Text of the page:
The Social Eyes on Adolescents
Thank you for taking the time out of your day to read how social media could affect your teens. I was very curious about this topic of research and found interesting findings.
As we start focusing on this topic of social media and body image with adolescents, we think of what findings have shown to affect the lives of teens. During the adolescent stage, individuals are motivated and pressured by how others want them to look and the amount of online social media likes. Selfies, editing, and one's relationship with their parents or caregiver can lead to how the individual feels about their body image on and offline. Adolescents use social media to connect with friends, peers, and to show how a part of their life is in some way.
You're probably wondering if this affects differently for teenage boys and girls. Teenagers having the ability to retake and retouch their selfies to their satisfaction before posting it did not mitigate women's anxiety significantly (5). Findings show that men used social media tools to look appealing to others and did not seem to put as much pressure on themselves like women. Adolescent girls become aware of how they want to portray themselves on social media. It can lead to a rise in confidence or a downfall in self-esteem.
Self-esteem is essential in someone's life. It helps an individual feel sure of oneself or completely insecure. Social media adds a more significant factor to this aspect of an adolescent's life. One may begin to compare, receive, and develop certain behaviors that can be harmful to them. A particular protective personal characteristic that may serve as a buffer against social comparisons, harmful media messages, and disordered eating behaviors is adolescents' sense of empowerment, that is, their ability to withstand and critically analyze social and peer pressure (3). As harmful as social media can be, it can serve as a form for teenagers to show the real them and be empowered by positive accounts. Networking with others can help adolescents get to know individuals for future job offers or opportunities. Self-esteem needs to be checked on and a priority for anyone, especially an adolescent.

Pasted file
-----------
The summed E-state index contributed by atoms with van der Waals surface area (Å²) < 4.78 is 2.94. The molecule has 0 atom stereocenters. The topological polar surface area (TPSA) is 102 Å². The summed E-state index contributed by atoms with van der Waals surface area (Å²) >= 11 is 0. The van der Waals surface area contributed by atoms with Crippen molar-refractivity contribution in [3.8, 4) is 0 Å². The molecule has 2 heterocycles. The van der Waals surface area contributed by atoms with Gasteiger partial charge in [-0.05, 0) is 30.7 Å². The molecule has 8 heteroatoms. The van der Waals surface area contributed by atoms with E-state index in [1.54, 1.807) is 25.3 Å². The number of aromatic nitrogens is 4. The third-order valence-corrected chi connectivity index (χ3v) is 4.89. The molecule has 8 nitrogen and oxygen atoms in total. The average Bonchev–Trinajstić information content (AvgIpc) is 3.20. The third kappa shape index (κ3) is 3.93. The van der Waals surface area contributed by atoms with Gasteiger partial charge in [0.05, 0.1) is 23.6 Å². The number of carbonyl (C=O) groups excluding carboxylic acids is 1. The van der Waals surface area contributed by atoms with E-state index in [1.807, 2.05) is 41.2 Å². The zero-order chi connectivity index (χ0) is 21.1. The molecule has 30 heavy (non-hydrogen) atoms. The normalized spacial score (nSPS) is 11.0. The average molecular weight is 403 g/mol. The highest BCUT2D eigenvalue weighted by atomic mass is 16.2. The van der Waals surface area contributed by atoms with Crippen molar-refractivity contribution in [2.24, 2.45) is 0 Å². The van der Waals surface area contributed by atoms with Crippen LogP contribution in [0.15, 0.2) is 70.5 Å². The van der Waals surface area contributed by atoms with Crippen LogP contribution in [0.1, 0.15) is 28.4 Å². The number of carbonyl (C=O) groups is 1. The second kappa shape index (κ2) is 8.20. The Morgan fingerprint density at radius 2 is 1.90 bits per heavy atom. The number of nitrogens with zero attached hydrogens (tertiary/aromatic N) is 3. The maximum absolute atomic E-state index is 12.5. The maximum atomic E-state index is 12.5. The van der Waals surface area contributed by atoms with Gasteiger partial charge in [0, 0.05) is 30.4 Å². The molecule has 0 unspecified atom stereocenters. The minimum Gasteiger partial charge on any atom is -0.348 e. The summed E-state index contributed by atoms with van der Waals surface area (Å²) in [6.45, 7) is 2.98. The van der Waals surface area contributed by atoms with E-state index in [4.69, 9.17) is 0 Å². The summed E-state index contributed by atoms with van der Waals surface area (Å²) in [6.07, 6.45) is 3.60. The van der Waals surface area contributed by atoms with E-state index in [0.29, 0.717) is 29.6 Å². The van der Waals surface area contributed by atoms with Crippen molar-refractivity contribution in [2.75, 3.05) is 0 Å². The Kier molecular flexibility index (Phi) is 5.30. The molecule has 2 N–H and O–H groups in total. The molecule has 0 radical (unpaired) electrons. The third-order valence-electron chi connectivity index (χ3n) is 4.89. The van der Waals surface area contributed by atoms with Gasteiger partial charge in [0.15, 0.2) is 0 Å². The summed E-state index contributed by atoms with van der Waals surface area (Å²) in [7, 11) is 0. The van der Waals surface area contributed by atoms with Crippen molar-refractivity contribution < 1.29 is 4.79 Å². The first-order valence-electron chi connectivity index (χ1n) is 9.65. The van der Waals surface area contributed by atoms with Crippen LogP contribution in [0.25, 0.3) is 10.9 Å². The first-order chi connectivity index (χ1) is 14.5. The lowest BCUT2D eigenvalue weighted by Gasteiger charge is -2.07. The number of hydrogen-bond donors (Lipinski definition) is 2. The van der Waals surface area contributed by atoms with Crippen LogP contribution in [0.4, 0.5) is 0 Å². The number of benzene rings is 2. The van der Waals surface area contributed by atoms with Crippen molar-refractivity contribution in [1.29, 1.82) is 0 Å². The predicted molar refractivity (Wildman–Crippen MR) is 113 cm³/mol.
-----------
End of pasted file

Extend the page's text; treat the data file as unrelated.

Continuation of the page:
Social Media Impacts
Being sure of oneself can be the power of an individual's life and the social media tools seem to give that power to an adolescent. One form of these tools is through selfies and editing. For instance, Instagram has a range of filters and enhancements through their posts and stories for the user's liking. Social media provides the opportunity to carefully curate one's image through generating and selecting photos that present oneself as maximally attractive, and then editing those photos to further increase attractiveness (e.g., applying filters to look thinner) (1). It can make an adolescent love a part of themselves that is being created by social media. The media applications have perks of making us feel an extra boost of confidence, but as parents reading this, social media should not define your teens as individuals. This reminder could be something you can send to them and start a conversation on how social media has affected them.
Another level of social media is the rise of influencers and celebrities. The top users of these applications are well-known individuals like Selena Gomez, Cristiano Ronaldo, The Rock, Ariana Grande, and Kylie Jenner. They show their luxury lifestyle and body through their social media. You would think that these posts may cause adolescents to compare themselves to celebrities as the main effect. However, this concept is not the case. This might be due to the fact that peers are perceived more similar to themselves than celebrities and therefore are more relevant to compare themselves with (6). For adolescents, the people they share their time with in their neighborhood, home, and school make more of an impact in comparison to celebrities. Many teenagers in these studies know that celebrities have more benefits and a different type of lifestyle that is harder to compare. As for their peers, they live similar lifestyles and seeing results or beauty on social media may make teenagers jealous or motivated. In the adolescent's mind, there is that possibility of seeing a friend or peer looking better.